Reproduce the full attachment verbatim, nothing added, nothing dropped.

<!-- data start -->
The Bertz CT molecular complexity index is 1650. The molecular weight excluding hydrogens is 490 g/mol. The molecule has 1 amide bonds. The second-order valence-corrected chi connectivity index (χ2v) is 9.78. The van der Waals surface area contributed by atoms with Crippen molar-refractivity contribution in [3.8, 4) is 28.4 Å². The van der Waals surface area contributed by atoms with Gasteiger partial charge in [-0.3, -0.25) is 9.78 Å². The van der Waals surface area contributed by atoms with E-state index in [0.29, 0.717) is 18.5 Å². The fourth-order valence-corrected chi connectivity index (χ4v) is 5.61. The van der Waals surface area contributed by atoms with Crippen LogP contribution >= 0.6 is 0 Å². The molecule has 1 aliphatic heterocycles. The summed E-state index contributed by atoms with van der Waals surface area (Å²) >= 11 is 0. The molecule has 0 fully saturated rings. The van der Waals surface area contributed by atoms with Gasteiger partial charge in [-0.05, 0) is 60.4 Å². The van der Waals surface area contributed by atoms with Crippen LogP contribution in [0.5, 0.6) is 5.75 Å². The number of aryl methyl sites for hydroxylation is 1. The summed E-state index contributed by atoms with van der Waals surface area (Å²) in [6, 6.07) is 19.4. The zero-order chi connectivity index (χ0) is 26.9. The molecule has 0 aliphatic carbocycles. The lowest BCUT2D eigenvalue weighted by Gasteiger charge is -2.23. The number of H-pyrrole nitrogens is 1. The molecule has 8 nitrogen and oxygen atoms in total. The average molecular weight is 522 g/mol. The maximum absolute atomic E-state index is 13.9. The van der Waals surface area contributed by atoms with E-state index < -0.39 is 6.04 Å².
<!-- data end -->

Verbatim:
The Bertz CT molecular complexity index is 1650. The molecular weight excluding hydrogens is 490 g/mol. The molecule has 1 amide bonds. The second-order valence-corrected chi connectivity index (χ2v) is 9.78. The van der Waals surface area contributed by atoms with Crippen molar-refractivity contribution in [3.8, 4) is 28.4 Å². The van der Waals surface area contributed by atoms with Gasteiger partial charge in [-0.3, -0.25) is 9.78 Å². The van der Waals surface area contributed by atoms with E-state index in [0.29, 0.717) is 18.5 Å². The fourth-order valence-corrected chi connectivity index (χ4v) is 5.61. The van der Waals surface area contributed by atoms with Crippen LogP contribution >= 0.6 is 0 Å². The molecule has 1 aliphatic heterocycles. The summed E-state index contributed by atoms with van der Waals surface area (Å²) >= 11 is 0. The molecule has 0 fully saturated rings. The van der Waals surface area contributed by atoms with Gasteiger partial charge in [-0.05, 0) is 60.4 Å². The van der Waals surface area contributed by atoms with Crippen LogP contribution in [0.5, 0.6) is 5.75 Å². The number of aryl methyl sites for hydroxylation is 1. The summed E-state index contributed by atoms with van der Waals surface area (Å²) in [6, 6.07) is 19.4. The zero-order chi connectivity index (χ0) is 26.9. The molecule has 0 aliphatic carbocycles. The lowest BCUT2D eigenvalue weighted by Gasteiger charge is -2.23. The number of H-pyrrole nitrogens is 1. The molecule has 8 nitrogen and oxygen atoms in total. The average molecular weight is 522 g/mol. The maximum absolute atomic E-state index is 13.9. The van der Waals surface area contributed by atoms with E-state index < -0.39 is 6.04 Å².